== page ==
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Joel Moribe, Endangered Species Biologist

May 25, 2021

As an endangered species biologist in Hawai‘i, Joel is a key member of the Pacific Islands Regional Office protected resources team.

Diver exploring close to coral reef in the ocean. Joel enjoys free diving and exploring parts of the ocean.

What do you do at NOAA Fisheries?

I am an endangered species biologist for the Pacific Islands Regional Office, based out of O‘ahu, Hawai‘i. I do Section 7 consultations, natural resource program coordination, acoustics, effects analysis, effect minimization, and species protection.

Would you tell us a little bit about yourself?

I have more than 20 years of experience as a marine scientist, Endangered Species Act expert, and effects and project analyst. Before coming to the Pacific Islands Region, I spent 14 years in the Pacific Northwest conducting project analysis for the protection of salmon and killer whales. I also spent 3 years with the Navy as an endangered species project manager. And I actually do some fieldwork … sometimes!

What are a few words that describe you?

Hawai‘i born and raised, turtle lover, monk seal lover, coral lover and rescuer, entanglement and debris hater, scuba diver, free diver, University of Southern California Trojan, corgi lover, poi eater.

Why did you get into this field?

I've been fishing on O‘ahu since I was a very young child. Over the years I had noticed that fish were more difficult to catch, and conditions of the habitat were worsening. I routinely witnessed people violate laws, even within my own family. I knew I had to do something, or we would lose everything.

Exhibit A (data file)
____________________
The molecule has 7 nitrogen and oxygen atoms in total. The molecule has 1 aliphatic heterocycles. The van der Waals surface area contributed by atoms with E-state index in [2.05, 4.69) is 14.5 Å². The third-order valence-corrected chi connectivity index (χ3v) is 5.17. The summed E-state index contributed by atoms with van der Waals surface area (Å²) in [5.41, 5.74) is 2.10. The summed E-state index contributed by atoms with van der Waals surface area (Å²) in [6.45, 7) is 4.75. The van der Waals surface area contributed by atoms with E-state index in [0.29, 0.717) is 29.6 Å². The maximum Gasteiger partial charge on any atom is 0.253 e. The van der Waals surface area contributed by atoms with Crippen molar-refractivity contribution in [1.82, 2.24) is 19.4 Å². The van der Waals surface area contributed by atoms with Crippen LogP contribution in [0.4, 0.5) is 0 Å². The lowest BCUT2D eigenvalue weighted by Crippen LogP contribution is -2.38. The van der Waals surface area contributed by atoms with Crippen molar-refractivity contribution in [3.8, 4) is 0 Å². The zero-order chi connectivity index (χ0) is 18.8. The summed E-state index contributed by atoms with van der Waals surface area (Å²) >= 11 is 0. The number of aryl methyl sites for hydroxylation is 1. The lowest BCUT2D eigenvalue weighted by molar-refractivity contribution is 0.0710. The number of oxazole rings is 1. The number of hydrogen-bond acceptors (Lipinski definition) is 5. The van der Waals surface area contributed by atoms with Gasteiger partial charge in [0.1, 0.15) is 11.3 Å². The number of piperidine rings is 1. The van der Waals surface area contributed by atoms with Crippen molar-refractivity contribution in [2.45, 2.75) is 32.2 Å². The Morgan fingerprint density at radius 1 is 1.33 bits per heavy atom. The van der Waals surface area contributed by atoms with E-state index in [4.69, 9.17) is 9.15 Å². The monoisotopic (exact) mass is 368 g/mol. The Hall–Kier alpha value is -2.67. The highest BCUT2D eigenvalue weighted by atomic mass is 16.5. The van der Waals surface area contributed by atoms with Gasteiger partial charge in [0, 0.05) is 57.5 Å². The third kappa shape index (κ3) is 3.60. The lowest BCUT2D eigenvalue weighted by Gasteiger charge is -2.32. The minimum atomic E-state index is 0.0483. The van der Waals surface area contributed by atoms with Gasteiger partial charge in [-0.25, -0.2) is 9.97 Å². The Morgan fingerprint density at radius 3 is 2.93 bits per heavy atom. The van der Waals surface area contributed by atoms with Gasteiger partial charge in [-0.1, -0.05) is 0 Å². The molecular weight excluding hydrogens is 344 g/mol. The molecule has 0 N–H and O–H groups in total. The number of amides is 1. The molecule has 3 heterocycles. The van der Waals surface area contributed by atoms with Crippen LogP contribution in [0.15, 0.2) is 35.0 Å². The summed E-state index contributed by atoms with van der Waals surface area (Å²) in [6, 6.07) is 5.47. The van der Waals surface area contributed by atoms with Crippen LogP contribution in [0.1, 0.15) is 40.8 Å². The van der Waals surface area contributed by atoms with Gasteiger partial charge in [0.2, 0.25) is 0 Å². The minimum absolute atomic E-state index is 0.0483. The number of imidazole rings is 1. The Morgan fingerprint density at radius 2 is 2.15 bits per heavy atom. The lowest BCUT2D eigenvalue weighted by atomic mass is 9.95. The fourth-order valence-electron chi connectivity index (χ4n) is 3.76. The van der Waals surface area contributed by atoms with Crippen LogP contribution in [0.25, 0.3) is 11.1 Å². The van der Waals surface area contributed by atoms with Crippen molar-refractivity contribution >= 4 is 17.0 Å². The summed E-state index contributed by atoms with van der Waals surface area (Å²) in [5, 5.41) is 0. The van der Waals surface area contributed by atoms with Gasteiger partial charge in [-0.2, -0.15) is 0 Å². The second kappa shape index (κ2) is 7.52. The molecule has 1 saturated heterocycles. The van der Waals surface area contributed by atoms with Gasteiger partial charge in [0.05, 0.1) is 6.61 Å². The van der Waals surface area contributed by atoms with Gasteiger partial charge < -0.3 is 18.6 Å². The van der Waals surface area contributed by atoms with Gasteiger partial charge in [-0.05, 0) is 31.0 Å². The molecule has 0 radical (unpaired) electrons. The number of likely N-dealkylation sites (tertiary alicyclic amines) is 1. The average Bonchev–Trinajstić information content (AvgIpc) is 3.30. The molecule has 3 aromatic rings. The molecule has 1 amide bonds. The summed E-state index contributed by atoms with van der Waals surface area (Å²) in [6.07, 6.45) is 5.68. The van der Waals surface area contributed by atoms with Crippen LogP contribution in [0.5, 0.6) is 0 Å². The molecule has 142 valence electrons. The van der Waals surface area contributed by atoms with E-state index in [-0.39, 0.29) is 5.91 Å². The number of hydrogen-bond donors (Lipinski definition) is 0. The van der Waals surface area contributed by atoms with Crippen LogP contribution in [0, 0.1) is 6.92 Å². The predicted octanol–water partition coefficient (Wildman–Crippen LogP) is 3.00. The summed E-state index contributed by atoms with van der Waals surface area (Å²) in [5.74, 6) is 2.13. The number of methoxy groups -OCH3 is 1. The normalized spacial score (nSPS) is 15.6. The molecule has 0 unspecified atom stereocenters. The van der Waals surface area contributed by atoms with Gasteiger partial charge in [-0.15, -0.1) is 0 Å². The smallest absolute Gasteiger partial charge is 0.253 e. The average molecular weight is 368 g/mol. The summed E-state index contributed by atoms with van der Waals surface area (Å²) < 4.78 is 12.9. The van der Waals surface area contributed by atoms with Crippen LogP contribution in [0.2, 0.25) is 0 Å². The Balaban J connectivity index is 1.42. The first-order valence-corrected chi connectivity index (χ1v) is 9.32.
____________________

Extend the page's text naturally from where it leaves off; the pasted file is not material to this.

Endangered Species Biologist holding a net.
A self-described entanglement and debris hater, Joel was inspired to pursue his career at a young age after witnessing worsening conditions for ocean resources.

When did you know this is what you wanted to do?

I don't really know the exact time, but it could have been at a very early age when my grandfather was showing me his large and grand collection of shells. He described to me that after you collect one, you bury it in your yard, and the ants would eat all of the meat and leave you only the shell. My reaction was "Wait, so you have to kill an animal just for the shell?" At that point, I knew I saw the world differently than my family.

Why is your work important?

We keep endangered species alive. The core of what we do is keeping species from going extinct and putting together strategies to recover their populations.

What does Asian American and Pacific Islander Heritage Month mean to you?

To be honest, I almost never think about it. The monk seals, sea turtles, and corals don't care what I am. They only care that I give everything I have to protect them, so I never gave it a thought until now. With violence against Asian Americans in this country up 150 percent since March of last year (up as high as 1,900 percent in some places), it’s important that we speak up. My family has been here for four generations. We are as American as you are. Some of my family had everything taken from them and were put into internment camps. My family came from nothing to work on the sugar plantations. I appreciate my presence here as well as other Asian Americans and Pacific Islanders in the workforce at NOAA.

What advice do you have for today’s youth interested in a federal career?

Trust yourself, be yourself, don't turn down an opportunity to learn something. Learn to communicate effectively. Listen when you have to, and speak when you have to.

Last updated by Pacific Islands Regional Office on May 25, 2021